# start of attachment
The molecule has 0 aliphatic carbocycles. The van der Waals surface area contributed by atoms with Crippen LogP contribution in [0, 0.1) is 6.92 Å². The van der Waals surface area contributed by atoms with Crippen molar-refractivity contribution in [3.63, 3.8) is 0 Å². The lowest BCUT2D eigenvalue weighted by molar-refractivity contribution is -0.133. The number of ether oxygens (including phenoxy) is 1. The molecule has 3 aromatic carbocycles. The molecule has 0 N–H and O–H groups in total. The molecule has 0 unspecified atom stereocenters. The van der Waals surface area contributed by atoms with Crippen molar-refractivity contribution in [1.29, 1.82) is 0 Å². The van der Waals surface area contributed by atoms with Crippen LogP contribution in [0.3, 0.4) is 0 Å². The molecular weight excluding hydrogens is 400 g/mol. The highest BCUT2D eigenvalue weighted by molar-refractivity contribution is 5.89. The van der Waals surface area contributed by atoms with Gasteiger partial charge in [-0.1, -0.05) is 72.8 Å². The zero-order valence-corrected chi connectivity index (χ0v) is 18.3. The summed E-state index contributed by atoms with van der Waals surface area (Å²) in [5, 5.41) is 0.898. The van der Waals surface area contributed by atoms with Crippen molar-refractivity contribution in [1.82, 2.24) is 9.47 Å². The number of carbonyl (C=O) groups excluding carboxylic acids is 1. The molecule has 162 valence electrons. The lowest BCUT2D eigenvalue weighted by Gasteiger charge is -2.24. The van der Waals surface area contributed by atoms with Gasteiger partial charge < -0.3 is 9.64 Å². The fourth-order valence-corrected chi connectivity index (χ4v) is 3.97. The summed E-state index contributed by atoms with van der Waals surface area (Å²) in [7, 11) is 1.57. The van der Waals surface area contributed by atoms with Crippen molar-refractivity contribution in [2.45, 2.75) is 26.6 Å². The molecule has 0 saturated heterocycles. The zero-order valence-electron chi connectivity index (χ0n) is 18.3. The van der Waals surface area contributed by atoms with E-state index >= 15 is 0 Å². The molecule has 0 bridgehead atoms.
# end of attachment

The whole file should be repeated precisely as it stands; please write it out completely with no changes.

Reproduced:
The molecule has 0 aliphatic carbocycles. The van der Waals surface area contributed by atoms with Crippen LogP contribution in [0, 0.1) is 6.92 Å². The van der Waals surface area contributed by atoms with Crippen molar-refractivity contribution in [3.63, 3.8) is 0 Å². The lowest BCUT2D eigenvalue weighted by molar-refractivity contribution is -0.133. The number of ether oxygens (including phenoxy) is 1. The molecule has 3 aromatic carbocycles. The molecule has 0 N–H and O–H groups in total. The molecule has 0 unspecified atom stereocenters. The van der Waals surface area contributed by atoms with Crippen molar-refractivity contribution in [1.29, 1.82) is 0 Å². The van der Waals surface area contributed by atoms with Crippen LogP contribution in [0.3, 0.4) is 0 Å². The molecular weight excluding hydrogens is 400 g/mol. The highest BCUT2D eigenvalue weighted by molar-refractivity contribution is 5.89. The van der Waals surface area contributed by atoms with Gasteiger partial charge in [-0.1, -0.05) is 72.8 Å². The zero-order valence-corrected chi connectivity index (χ0v) is 18.3. The summed E-state index contributed by atoms with van der Waals surface area (Å²) in [5, 5.41) is 0.898. The van der Waals surface area contributed by atoms with Crippen molar-refractivity contribution in [1.82, 2.24) is 9.47 Å². The number of carbonyl (C=O) groups excluding carboxylic acids is 1. The molecule has 162 valence electrons. The lowest BCUT2D eigenvalue weighted by Gasteiger charge is -2.24. The van der Waals surface area contributed by atoms with Gasteiger partial charge < -0.3 is 9.64 Å². The fourth-order valence-corrected chi connectivity index (χ4v) is 3.97. The summed E-state index contributed by atoms with van der Waals surface area (Å²) in [7, 11) is 1.57. The van der Waals surface area contributed by atoms with Crippen molar-refractivity contribution in [2.45, 2.75) is 26.6 Å². The molecule has 0 saturated heterocycles. The zero-order valence-electron chi connectivity index (χ0n) is 18.3. The van der Waals surface area contributed by atoms with E-state index >= 15 is 0 Å². The molecule has 0 bridgehead atoms.